Dear Annie: Is there a right order and a wrong order for putting on one’s shoes and socks? I find that on most days, I put on both socks and then both shoes. The other day, I put on one sock and one shoe and then the other sock and other shoe. I remember a scene on the old TV show “All in the Family” in which Archie Bunker and Meathead were getting ready to go out. Archie noticed that Meathead had put on one sock and one shoe, and Archie asked him what he was doing. Why didn’t he put on both socks first and then the shoes? “I like to take care of one foot at a time,” Meathead says. It was really funny. (The clip is available on YouTube, titled “Archie Bunker — A Sock And A Sock And A Shoe And A Shoe!”)
But I am wondering whether any polling company has ever done a survey of how people put on their shoes and socks. — Curious in Klamath Falls
Dear Curious: Don’t know of any survey, but I suspect that most people dress in the order Archie does. In my view, as long as each shoe ends up on its correct foot, you’re doing all right. However, if any of my readers feel strongly about the one-sock-one-shoe method, I’d love to hear from you.
Dear Annie: I’ve wanted to write to you for a long time. I want to tell you my story. I am a 52-year-old man. I have never married and have never even been in a serious relationship. In my late teens, I was put in the position of being caretaker to two family members who were unable to take care of themselves.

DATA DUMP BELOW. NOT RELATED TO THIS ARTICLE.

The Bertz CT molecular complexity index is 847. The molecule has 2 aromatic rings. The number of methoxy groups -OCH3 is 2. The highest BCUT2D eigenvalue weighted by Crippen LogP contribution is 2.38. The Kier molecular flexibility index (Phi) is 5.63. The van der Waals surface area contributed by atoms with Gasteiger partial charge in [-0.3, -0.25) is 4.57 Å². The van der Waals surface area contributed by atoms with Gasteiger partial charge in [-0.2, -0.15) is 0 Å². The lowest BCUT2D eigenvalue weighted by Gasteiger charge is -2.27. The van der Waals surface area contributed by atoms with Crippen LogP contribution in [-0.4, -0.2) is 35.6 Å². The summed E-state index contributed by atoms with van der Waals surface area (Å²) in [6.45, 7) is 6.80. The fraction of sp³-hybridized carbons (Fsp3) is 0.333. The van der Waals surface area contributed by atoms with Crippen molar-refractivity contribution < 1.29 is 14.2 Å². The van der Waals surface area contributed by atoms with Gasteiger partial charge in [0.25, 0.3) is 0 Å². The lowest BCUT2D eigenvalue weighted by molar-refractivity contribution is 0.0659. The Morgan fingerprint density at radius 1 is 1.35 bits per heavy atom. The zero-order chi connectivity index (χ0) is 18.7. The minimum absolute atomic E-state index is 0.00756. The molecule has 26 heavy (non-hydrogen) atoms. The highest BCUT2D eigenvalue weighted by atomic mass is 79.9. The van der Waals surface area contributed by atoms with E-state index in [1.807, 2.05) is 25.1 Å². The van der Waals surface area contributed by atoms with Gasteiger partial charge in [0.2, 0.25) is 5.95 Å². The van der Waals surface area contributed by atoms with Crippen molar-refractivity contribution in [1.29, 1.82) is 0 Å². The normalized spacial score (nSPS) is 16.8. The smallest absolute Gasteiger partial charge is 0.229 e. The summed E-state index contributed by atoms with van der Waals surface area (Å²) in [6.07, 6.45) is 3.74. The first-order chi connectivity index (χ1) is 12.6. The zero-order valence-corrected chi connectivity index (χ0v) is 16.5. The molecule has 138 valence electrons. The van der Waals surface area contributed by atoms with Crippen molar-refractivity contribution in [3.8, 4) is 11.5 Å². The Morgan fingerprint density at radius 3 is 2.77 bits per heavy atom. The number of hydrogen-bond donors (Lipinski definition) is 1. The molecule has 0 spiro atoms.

When I was in my 20s, I made two attempts at looking for love, and both times ended with my getting hurt very badly. After that, I realized I had too much baggage to ever appeal to a woman, so I stopped looking and settled in to my role as family caretaker. The years — and the decades — went by.
About four years ago, both family members whom I was caring for died within only a few months of each other, and I am alone. I have thought about looking for love again, but I don’t even know how to go about it anymore.
So I am resigned to being alone for the rest of my life. I have been in and out of therapy over the years and been on and off antidepressants. Nothing has really helped. I have gotten involved with a couple of community groups over the years but haven’t really made any close friends.
I guess I’m not really writing for advice; it’s too late for that. I am writing to tell people to try not to be so judgmental about the socially incompetent guy over there who often keeps to himself. You don’t know his story, and he might be really nice if you took the time to get to know him. — Lonesome
Dear Lonesome: I am so sorry for the loss of your loved ones. Bless you for taking care of them for so long. I’m sure they appreciated it. But the fact is that it’s not too late for advice unless you want it to be. So I’m giving you some anyway.
You are only 52 years old. You still have decades of life that can be full of love if you so choose. Don’t look for someone to blame for your current state. Instead, focus on the present and what you can do now. Sign up for online dating sites, and don’t let the sting of one rejection — or even 10 — paralyze you. There is a woman who will love the way you’re “different.”
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